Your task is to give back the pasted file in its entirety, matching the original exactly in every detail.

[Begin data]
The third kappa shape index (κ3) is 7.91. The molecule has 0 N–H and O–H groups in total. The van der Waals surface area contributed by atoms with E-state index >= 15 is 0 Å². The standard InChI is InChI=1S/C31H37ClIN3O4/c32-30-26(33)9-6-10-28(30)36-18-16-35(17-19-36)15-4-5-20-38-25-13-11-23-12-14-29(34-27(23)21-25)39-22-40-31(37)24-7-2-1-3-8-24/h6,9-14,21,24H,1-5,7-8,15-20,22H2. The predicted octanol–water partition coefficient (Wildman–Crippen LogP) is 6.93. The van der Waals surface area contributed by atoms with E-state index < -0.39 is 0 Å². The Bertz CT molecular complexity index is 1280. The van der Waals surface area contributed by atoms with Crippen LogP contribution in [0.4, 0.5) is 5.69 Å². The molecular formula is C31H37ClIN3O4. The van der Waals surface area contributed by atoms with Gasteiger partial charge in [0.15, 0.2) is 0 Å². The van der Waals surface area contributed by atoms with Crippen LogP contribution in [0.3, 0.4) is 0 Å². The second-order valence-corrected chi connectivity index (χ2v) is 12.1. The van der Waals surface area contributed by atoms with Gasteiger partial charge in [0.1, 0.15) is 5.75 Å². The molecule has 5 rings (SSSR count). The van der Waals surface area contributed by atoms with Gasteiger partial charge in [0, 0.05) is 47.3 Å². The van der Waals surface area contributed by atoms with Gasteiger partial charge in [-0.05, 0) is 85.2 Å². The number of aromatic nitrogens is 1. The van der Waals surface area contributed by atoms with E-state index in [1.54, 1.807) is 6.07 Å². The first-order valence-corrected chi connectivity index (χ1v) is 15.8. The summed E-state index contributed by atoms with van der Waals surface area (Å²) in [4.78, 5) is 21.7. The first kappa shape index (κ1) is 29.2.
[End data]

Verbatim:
The third kappa shape index (κ3) is 7.91. The molecule has 0 N–H and O–H groups in total. The van der Waals surface area contributed by atoms with E-state index >= 15 is 0 Å². The standard InChI is InChI=1S/C31H37ClIN3O4/c32-30-26(33)9-6-10-28(30)36-18-16-35(17-19-36)15-4-5-20-38-25-13-11-23-12-14-29(34-27(23)21-25)39-22-40-31(37)24-7-2-1-3-8-24/h6,9-14,21,24H,1-5,7-8,15-20,22H2. The predicted octanol–water partition coefficient (Wildman–Crippen LogP) is 6.93. The van der Waals surface area contributed by atoms with E-state index < -0.39 is 0 Å². The Bertz CT molecular complexity index is 1280. The van der Waals surface area contributed by atoms with Crippen LogP contribution in [0.4, 0.5) is 5.69 Å². The molecular formula is C31H37ClIN3O4. The van der Waals surface area contributed by atoms with Gasteiger partial charge in [0.15, 0.2) is 0 Å². The van der Waals surface area contributed by atoms with Crippen LogP contribution in [0.3, 0.4) is 0 Å². The second-order valence-corrected chi connectivity index (χ2v) is 12.1. The van der Waals surface area contributed by atoms with Gasteiger partial charge in [0.1, 0.15) is 5.75 Å². The molecule has 5 rings (SSSR count). The van der Waals surface area contributed by atoms with Gasteiger partial charge in [0, 0.05) is 47.3 Å². The van der Waals surface area contributed by atoms with Gasteiger partial charge in [-0.05, 0) is 85.2 Å². The number of aromatic nitrogens is 1. The van der Waals surface area contributed by atoms with E-state index in [1.54, 1.807) is 6.07 Å². The first-order valence-corrected chi connectivity index (χ1v) is 15.8. The summed E-state index contributed by atoms with van der Waals surface area (Å²) in [4.78, 5) is 21.7. The first kappa shape index (κ1) is 29.2.